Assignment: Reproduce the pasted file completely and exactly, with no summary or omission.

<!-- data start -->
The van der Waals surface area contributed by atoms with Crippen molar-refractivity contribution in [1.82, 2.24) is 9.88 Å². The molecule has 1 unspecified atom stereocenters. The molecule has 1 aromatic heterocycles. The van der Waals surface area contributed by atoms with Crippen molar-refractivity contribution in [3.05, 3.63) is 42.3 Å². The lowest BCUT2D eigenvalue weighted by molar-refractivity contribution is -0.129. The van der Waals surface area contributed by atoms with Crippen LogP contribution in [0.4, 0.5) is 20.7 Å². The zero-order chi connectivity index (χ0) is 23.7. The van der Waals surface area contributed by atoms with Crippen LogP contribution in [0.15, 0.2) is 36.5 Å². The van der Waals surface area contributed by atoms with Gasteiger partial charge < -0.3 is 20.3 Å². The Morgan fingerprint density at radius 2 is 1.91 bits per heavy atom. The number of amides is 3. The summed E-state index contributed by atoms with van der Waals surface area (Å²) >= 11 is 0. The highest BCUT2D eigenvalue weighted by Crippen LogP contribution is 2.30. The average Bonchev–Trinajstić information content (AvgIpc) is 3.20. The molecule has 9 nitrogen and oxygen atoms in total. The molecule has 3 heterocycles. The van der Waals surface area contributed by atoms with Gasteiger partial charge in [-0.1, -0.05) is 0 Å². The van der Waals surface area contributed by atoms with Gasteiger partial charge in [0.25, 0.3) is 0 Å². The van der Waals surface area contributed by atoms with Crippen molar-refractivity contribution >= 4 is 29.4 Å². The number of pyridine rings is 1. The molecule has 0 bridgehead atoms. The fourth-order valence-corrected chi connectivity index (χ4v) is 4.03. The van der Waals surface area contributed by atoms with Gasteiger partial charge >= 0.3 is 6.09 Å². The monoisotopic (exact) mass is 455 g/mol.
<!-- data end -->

The van der Waals surface area contributed by atoms with Crippen molar-refractivity contribution in [1.82, 2.24) is 9.88 Å². The molecule has 1 unspecified atom stereocenters. The molecule has 1 aromatic heterocycles. The van der Waals surface area contributed by atoms with Crippen molar-refractivity contribution in [3.05, 3.63) is 42.3 Å². The lowest BCUT2D eigenvalue weighted by molar-refractivity contribution is -0.129. The van der Waals surface area contributed by atoms with Crippen LogP contribution in [0.4, 0.5) is 20.7 Å². The zero-order chi connectivity index (χ0) is 23.7. The van der Waals surface area contributed by atoms with Crippen LogP contribution in [0.15, 0.2) is 36.5 Å². The van der Waals surface area contributed by atoms with Gasteiger partial charge < -0.3 is 20.3 Å². The Morgan fingerprint density at radius 2 is 1.91 bits per heavy atom. The number of amides is 3. The summed E-state index contributed by atoms with van der Waals surface area (Å²) >= 11 is 0. The highest BCUT2D eigenvalue weighted by Crippen LogP contribution is 2.30. The average Bonchev–Trinajstić information content (AvgIpc) is 3.20. The molecule has 9 nitrogen and oxygen atoms in total. The molecule has 3 heterocycles. The van der Waals surface area contributed by atoms with Gasteiger partial charge in [-0.1, -0.05) is 0 Å². The van der Waals surface area contributed by atoms with Gasteiger partial charge in [0.25, 0.3) is 0 Å². The van der Waals surface area contributed by atoms with Crippen molar-refractivity contribution >= 4 is 29.4 Å². The number of pyridine rings is 1. The molecule has 0 bridgehead atoms. The fourth-order valence-corrected chi connectivity index (χ4v) is 4.03. The van der Waals surface area contributed by atoms with Gasteiger partial charge >= 0.3 is 6.09 Å². The monoisotopic (exact) mass is 455 g/mol.